Quiet, mellow, and somewhat deserted.
Not exactly the words associated with past San Diego ASRtrade shows, but this year, such was the case.
Sure, business still bustled, but thats all. It was all workand hardly any play. Gone are the days of blaring boomboxes, kegsin every booth, and porn stars perusing the aisles. This year itlooked more like, well, a trade show.
The multilevel San Diego Convention Center underwent amassive expansion after the September 2000 ASR trade show thatwas so packed, aisles were jammed and booths spilled over into thelobby.
This year, however, the entire street course, vert ramp,and numerous musical stages all fit on the main floor alongsidebooths with ample room to spare. The convention center neverlooked so cavernous.
At the Sessions booth, the company was offering freetattoos for anyone over eighteen years old. Drunk skaters and freetattoosdraw your own conclusion. Rest assured they were busy.
Globe and Gallaz had quite the busy booth going on, witha few items of interest: the legendary Rodney Mullens new shoecomes complete with a DVD offering footage and trick tips. Kind oflike that prize in the cereal box. Gallaz launched a full-scalewomens clothing line. Fun, sporty, and urbanexpect it to blossom.
The Dwindle booth was a popular place to take a break inbetween appointments. The distributor had set up a complimentarymassage parlor complete with two masseuses. In terms of business,however, its Speed Demons brand will now be a pricepoint linecompeting with Powells Mini Logo brand as well as with shop andblank decks.
The friendly Oregon crew at Savier had the expectedinnovation-heavy bags and shoes. The new Brian Anderson pack hasan insulated cooler in the bottom half, and their new TheStory shoes have a comical tale written by Tim OConnorimprinted on the shoe soles.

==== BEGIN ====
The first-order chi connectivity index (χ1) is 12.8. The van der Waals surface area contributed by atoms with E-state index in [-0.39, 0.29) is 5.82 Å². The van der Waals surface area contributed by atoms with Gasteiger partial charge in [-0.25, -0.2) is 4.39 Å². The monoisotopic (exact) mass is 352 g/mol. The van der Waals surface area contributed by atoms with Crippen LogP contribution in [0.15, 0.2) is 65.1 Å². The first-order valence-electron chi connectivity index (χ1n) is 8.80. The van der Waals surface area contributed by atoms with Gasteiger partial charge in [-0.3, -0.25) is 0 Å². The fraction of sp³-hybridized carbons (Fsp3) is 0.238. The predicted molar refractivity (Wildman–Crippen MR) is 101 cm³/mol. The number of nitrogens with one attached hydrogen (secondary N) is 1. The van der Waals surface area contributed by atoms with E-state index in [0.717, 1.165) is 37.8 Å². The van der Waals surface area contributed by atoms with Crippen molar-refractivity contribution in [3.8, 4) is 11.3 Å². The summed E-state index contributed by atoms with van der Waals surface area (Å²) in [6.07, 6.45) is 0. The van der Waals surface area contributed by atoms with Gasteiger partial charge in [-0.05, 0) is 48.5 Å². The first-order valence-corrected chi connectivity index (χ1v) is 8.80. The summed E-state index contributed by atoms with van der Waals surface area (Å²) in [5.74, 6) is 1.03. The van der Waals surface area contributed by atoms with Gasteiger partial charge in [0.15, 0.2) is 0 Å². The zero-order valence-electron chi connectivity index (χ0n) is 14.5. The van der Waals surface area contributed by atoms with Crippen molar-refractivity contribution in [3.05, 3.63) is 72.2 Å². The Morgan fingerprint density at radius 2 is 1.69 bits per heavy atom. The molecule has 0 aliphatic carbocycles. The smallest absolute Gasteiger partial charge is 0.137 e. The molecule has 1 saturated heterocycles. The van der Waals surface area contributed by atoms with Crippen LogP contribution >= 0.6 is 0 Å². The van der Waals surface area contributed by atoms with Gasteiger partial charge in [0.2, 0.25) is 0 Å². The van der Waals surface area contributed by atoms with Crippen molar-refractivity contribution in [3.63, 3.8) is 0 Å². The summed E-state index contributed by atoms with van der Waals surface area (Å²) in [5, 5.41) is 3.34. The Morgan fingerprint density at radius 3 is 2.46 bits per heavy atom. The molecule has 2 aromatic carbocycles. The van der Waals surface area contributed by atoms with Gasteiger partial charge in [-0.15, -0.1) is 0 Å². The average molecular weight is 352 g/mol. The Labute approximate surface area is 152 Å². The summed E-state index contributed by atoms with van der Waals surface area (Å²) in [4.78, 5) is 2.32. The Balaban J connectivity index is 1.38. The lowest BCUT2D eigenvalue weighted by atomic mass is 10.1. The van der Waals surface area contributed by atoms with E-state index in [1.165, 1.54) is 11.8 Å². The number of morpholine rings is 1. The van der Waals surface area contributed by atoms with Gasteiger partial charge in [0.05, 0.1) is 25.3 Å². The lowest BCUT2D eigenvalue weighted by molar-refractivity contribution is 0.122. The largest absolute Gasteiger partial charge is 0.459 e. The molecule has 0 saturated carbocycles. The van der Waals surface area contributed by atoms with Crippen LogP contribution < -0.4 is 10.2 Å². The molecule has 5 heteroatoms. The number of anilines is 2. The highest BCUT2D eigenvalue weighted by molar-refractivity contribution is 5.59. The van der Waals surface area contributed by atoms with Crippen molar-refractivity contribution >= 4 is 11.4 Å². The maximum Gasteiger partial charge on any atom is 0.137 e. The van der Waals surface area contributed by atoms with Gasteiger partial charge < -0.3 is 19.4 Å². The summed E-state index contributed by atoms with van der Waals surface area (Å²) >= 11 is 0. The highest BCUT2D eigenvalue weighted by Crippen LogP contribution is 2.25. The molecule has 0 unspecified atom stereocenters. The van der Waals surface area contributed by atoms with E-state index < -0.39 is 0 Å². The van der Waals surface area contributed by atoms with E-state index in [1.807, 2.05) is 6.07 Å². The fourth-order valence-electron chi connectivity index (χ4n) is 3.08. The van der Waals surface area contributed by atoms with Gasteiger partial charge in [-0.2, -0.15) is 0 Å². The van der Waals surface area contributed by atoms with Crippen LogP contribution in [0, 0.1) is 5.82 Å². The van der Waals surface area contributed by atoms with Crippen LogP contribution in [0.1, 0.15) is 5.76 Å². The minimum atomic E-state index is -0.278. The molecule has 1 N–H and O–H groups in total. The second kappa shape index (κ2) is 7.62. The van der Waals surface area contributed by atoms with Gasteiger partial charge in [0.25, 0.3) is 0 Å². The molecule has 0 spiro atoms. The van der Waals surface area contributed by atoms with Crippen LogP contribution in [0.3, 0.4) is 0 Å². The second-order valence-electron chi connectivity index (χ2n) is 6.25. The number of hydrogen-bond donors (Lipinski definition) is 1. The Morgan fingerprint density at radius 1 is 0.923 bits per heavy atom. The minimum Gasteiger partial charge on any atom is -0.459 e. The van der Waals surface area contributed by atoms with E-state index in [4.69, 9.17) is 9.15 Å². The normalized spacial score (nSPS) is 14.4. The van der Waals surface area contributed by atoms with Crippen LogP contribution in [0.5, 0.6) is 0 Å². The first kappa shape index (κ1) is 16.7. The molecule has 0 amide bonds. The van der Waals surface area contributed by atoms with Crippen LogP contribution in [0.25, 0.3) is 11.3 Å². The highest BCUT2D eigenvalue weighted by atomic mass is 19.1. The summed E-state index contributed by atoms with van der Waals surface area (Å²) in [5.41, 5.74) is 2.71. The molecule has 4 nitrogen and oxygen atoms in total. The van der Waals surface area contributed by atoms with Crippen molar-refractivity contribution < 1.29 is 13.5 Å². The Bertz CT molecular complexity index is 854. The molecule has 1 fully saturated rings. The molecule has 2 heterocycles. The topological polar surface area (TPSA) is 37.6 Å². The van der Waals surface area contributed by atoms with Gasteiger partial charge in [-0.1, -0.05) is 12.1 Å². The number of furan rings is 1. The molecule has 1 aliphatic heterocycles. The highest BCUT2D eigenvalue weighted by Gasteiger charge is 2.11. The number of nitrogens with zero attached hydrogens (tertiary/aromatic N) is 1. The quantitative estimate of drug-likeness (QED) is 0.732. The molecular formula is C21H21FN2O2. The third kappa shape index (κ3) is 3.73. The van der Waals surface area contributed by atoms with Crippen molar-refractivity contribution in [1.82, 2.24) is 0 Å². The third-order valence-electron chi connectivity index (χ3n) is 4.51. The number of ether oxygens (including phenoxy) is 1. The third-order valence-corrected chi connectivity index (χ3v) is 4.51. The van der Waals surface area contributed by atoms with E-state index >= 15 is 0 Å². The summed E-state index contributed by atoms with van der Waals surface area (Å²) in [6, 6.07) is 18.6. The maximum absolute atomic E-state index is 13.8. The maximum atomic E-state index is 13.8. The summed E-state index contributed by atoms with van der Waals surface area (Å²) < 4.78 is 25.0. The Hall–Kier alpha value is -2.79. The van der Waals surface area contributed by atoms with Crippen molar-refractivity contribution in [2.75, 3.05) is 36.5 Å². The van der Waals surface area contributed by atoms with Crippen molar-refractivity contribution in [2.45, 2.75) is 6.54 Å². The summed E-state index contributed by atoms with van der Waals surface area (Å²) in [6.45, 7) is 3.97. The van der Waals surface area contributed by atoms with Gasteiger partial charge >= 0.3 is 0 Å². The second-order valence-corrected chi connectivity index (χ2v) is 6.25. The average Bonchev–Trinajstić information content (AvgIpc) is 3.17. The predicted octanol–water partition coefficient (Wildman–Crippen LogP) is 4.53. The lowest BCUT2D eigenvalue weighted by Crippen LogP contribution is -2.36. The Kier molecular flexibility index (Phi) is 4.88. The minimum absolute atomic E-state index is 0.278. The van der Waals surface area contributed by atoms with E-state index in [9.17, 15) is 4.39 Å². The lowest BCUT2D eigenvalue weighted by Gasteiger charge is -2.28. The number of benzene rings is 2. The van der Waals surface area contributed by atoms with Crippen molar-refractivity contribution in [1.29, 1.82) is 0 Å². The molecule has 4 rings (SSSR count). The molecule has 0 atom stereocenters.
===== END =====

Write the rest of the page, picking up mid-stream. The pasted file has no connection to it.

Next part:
Grind King put on its longest-ollie challenge. AndrewReynolds took the ten-grand purse with a nineteen-foot-long wedge-to-wedge ollie. The next day, Billy Marks also took home ten-thousand dollars as the victor of the San Dieguito handrail challengeacross the street at the Coup DÉtat.
For those outside the loop, the Coup DÉtat is Tod Swanksbrainchild/anti-trade show he does near the ASR site. Tum Yeto andDNA Distribution had their companies, along with many othercontributors, exhibiting at the Childrens Museum across the streetfrom the Convention Center.
Speaking of the Coup DÉtat, Chris Carter was showing offthe latest and greatest from his DNA Distribution companies. AlienWorkshop and Habitat have gift tins for the holidays, complete withtape measures, pocketknives, and wallets. Their bolts come intriangular cardboard pegboards that allow kids to play thatleapfrog/checkers-type game. Theyre also making curb-wax candleswith wicks that can be burned before or after lubing that specialcurb. Basically, this stuffs cool. They even offer hooded sweatshirtswith a stash pocket.
Fellow Coup exhibitor, Tum Yeto, has begun using the NewWave technology that has been seen on so many Blitz DistributiondecksFlip, Firm, and Baker. New Wave, manufactured byClearwood, is apparently making itself available to more brands inthe future. Mike Page explained that Tum Yeto, a longtime WatsonLaminates account, is simply doing a test run to see how it sells.Future New Wave use is still up in the air.
Embarrassingly smaller than last year, the combination ofASRs rising prices and the waning effectiveness of the trade showatmosphere have left many companies disgruntled. Some feel theirrep force is the real bread and butter, but many companies still viewthe hands-on/face-to-face aspect of the ASR as an invaluable part oftheir business year.
Februarys scheduled Long Beach ASR show should beinteresting.